2019-01-28T10:31:00Z

What advice do you have for others considering Kryon RPA?


If you were talking to someone whose organization is considering Kryon RPA, what would you say?

How would you rate it and why? Any other tips or advice?

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1818 Answers

author avatar
Top 5Real User

Spend time focused on standing up your center of excellence around the solution. Kryon gave us some great advice on that in the sales process regarding defining what we're trying to do with it. Get key sponsors and then get a key team that works through the implementation, together. What we're learning from using the solution and what we're really still trying to figure out is what is a good candidate for an RPA process, versus the other ways we could automate, whether it's process elimination or deploying some of our core engineering teams to write different tools. We're still trying to figure out what the framework is for picking the best processes. The processes that lend themselves to RPA are processes that are highly repetitive, high volume, low-judgment types of processes, where you can write down the process in a Word document, write down the logic, and then turn that into an RPA solution. We haven't been able to make that leap yet, in terms of Kryon's full cycle of automation from the discovery of our processes to turning on the automation and scaling it up, but we see the potential there. We haven't quite gotten to that point yet, given how early on we are in our journey. When it comes to using the solution, for both business users and developers, you do have to have some technical background to use it. It's unlikely that you would deploy it to somebody who doesn't have any background in it. But people who are somewhat technical have been able to use it pretty successfully. I would rate Kryon at eight out of ten. It has a lot of potential and we see that potential. It needs a few more iterations for me to bump that score up higher. It has been a good experience so far and we're looking forward to the future.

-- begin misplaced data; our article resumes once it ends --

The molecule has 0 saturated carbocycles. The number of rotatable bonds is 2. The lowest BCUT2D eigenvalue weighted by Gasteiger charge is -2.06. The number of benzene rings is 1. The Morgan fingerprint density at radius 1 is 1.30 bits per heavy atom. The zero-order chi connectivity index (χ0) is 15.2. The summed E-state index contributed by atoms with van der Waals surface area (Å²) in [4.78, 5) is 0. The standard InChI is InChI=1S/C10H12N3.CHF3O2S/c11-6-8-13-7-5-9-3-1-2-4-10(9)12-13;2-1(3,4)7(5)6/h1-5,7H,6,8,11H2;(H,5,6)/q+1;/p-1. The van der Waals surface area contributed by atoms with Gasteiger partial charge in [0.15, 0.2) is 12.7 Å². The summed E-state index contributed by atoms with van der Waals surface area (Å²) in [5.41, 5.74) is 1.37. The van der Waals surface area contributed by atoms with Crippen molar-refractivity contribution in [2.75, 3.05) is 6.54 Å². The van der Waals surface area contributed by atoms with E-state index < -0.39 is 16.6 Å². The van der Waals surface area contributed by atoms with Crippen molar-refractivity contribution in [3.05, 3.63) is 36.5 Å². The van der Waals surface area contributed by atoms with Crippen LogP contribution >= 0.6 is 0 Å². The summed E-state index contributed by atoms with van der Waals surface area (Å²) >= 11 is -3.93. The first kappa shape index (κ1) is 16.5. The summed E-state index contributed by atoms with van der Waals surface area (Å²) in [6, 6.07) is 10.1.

2019-11-07T10:35:00Z
author avatar
Top 10Real User